The connected home is truly, and should really just be, a home that provides safety, comfort and convenience to the homeowner through the use of technology. We’ve lost that point though. Google Home, Nest Protect, Amazon Echo, Ring, August Lock, Leeo, Sonos, Plum, Sevenhugs, Canary, KamarQ, Sentry, Pwety, Latch, Wigwag, Edyn, Ivee, Rachio, Ecovent, Nanit, There, Beddit etc. The list of products that are vying for space in your connected home grows each day. Some absolutely pointless. Actually, most actually pointless. There is no empathy embedded in these products. Just business models. Note: one of those products up there does not exist. But you wouldn’t have known if I didn’t mention it. There are that many random products in the market today.
If we agree the sum of these individual separated parts never equals the whole, why do we still focus on breaking things down into their component parts to get a better understanding of situations, companies and systems? Because we are focused on the short term. Analysis, which is really reductionism, robs us of our ability to critically think about whole systems. The companies building connected products for the home are missing the whole in pursuit of the ‘one’ thing they have to sell. And it’s further eroding the consumer’s ability to consider the bigger picture, especially with the complex and ambiguous systems that we’ve explored above, since it’s the easy thing to do. The signs suggest we won’t be doing much better in our near-term decision and policy making either. So what’s a possible solution?
Larry Downes and Paul Nunes, in their book, suggest that ‘Big Bang Disruptions’ differ from more traditional innovations not just in degree, but in kind. These disruptions are more inventive, better integrated with other services and products (for example taking a platform instead of a product approach) and that these disruptions take advantage of the customer’s access to more information about the product and their ability to share and contribute to the utilization of that product. This sounds exactly like some of the technologies that will be discussed later in this article and most especially sounds like the current state with Distributed Energy Resources (DERs), which I will not discuss in much detail. The changes caused by the big bang disruption might not be full replacements, as there will still be a need for a generation source, but the disruption might come in the form of engagement with the physical assets — e.g. a user managing their Powerwall electricity usage with the aid of Artificial Intelligence and selling excess power through the blockchain.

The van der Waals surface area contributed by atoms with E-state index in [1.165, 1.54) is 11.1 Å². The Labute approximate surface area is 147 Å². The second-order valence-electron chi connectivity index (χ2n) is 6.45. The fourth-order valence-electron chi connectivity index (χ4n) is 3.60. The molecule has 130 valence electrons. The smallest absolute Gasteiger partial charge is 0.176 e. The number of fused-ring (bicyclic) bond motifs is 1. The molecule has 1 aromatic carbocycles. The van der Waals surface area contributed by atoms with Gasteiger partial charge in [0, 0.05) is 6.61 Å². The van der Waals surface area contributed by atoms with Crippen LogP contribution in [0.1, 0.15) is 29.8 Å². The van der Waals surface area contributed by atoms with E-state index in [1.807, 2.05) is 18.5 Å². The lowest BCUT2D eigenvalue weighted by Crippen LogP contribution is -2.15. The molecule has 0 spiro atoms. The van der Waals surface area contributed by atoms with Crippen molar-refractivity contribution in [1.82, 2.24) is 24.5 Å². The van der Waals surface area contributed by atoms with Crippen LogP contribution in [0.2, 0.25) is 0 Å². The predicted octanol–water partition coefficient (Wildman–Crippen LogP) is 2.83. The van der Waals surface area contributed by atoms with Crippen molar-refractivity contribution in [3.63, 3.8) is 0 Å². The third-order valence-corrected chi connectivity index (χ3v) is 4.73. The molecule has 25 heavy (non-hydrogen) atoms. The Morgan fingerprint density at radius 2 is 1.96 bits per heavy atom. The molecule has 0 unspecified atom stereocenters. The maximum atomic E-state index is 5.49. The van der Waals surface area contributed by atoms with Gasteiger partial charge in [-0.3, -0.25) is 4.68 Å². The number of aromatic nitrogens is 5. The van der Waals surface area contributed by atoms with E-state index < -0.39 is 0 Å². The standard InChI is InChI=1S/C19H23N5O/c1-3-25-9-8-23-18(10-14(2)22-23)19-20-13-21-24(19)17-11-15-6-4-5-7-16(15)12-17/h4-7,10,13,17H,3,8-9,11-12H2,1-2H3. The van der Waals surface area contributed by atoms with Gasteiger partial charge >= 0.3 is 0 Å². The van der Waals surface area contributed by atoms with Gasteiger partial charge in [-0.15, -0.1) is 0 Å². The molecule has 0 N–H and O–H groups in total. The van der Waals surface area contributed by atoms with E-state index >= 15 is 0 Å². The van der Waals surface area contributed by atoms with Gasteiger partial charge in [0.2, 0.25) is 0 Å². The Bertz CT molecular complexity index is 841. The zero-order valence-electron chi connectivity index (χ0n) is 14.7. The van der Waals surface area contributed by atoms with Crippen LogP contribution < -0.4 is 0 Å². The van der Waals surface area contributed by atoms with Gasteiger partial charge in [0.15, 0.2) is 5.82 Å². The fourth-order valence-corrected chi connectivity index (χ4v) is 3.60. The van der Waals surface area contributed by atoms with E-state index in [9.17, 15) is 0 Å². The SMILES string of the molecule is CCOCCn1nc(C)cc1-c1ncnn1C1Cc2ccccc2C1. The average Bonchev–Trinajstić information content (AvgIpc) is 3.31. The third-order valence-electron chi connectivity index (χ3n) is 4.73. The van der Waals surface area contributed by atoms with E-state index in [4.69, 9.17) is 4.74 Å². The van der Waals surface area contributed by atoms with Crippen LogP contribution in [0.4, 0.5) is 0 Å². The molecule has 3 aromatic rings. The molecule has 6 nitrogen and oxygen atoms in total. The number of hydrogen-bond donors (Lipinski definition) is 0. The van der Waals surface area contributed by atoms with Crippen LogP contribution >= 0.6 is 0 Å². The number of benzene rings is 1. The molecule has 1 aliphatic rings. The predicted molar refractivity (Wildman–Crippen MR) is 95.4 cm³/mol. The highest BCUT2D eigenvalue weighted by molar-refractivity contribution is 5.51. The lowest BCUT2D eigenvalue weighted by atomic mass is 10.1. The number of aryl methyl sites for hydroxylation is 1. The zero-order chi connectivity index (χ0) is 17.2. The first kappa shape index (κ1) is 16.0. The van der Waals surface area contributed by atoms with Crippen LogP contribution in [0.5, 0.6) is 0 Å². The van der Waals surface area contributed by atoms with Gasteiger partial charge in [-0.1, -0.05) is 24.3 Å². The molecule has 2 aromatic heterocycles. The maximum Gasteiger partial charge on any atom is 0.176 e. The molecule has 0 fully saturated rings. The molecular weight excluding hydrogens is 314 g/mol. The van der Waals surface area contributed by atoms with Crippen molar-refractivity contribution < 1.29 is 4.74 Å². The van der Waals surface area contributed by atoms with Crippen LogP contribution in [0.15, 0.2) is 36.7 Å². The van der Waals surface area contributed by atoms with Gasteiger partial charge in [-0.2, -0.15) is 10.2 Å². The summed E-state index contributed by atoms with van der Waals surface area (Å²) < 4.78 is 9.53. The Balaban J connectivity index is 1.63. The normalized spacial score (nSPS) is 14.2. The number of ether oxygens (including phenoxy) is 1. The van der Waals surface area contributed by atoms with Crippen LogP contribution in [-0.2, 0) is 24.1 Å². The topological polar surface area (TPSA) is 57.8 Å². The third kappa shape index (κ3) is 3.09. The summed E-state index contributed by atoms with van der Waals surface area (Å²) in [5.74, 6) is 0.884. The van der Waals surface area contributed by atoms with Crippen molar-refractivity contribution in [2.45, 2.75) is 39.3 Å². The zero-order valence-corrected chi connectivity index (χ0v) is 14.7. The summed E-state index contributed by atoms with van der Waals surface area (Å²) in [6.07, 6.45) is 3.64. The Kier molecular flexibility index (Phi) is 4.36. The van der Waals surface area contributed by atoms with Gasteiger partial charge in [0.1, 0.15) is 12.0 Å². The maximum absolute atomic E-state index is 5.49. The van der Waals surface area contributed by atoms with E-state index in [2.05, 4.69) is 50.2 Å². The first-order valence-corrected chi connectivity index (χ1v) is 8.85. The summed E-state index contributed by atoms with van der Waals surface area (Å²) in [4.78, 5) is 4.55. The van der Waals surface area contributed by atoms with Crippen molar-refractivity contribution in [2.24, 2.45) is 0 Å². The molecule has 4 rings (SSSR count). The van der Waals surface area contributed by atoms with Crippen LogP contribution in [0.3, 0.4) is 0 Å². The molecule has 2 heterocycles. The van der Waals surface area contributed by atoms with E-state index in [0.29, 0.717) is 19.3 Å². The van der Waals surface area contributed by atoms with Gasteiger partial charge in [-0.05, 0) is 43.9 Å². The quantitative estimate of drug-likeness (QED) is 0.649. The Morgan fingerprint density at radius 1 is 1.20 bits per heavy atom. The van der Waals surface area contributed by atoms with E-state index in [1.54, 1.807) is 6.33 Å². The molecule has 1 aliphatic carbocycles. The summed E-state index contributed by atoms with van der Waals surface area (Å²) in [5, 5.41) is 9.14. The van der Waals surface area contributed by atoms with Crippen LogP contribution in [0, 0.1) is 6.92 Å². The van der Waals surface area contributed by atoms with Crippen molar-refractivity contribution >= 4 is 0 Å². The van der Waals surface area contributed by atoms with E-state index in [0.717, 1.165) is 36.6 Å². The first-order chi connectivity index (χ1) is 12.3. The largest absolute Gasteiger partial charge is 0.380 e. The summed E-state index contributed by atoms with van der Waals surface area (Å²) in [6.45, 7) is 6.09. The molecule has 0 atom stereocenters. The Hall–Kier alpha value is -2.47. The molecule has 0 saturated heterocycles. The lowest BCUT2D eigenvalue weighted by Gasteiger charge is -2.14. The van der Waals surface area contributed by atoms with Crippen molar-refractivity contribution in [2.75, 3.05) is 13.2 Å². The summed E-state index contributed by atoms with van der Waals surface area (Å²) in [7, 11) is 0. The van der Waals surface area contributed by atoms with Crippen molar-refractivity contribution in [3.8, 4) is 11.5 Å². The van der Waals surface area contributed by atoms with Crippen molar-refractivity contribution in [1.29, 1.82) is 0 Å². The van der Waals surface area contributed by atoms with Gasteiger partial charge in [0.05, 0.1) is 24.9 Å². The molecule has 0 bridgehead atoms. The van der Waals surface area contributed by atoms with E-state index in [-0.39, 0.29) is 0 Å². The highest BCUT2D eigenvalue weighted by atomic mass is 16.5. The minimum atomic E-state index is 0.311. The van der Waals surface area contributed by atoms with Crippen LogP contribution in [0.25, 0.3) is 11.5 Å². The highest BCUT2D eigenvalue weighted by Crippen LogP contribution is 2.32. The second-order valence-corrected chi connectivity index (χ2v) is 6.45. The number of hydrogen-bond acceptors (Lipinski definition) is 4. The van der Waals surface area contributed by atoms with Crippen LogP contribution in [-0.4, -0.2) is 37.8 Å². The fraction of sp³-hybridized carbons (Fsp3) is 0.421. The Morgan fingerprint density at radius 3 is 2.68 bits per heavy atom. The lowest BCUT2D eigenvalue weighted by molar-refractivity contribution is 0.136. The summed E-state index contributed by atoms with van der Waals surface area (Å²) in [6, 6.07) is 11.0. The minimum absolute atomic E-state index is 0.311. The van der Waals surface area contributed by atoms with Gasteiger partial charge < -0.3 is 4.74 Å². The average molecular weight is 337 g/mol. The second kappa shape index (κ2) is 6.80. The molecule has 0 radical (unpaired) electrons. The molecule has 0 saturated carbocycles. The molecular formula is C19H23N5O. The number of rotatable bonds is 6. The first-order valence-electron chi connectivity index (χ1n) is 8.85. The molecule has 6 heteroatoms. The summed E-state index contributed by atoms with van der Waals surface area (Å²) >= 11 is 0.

How do big bang disruptions happen? They tend to follow a path of
1. Unencumbered development by the disruptor: where the work is going on outside of the current constraints, e.g. regulatory, of the incumbents.
2. Unconstrained growth: where the traditional product life cycle is shortened. The adoption curve looks different from the traditional early adopter, early majority, late majority to laggard curve. The new adoption path looks more like a straight line which heads up and then drops off once the market is saturated.
3. Undisciplined strategy: unlike the stepwise strategic approach of the incumbent, an approach that would normally work, the disruptor tends to take a more undisciplined approach to product development. This enables the disruptor to bypass the more traditional approach of picking one of lower cost, constant innovation or customized offerings and try to implement all three strategies from the launch of their product; a better performing product customized to the customer need and sold at a lower price. This causes strategic confusion for the incumbent, or in our case the utility, who does not know how to respond to this competitive threat.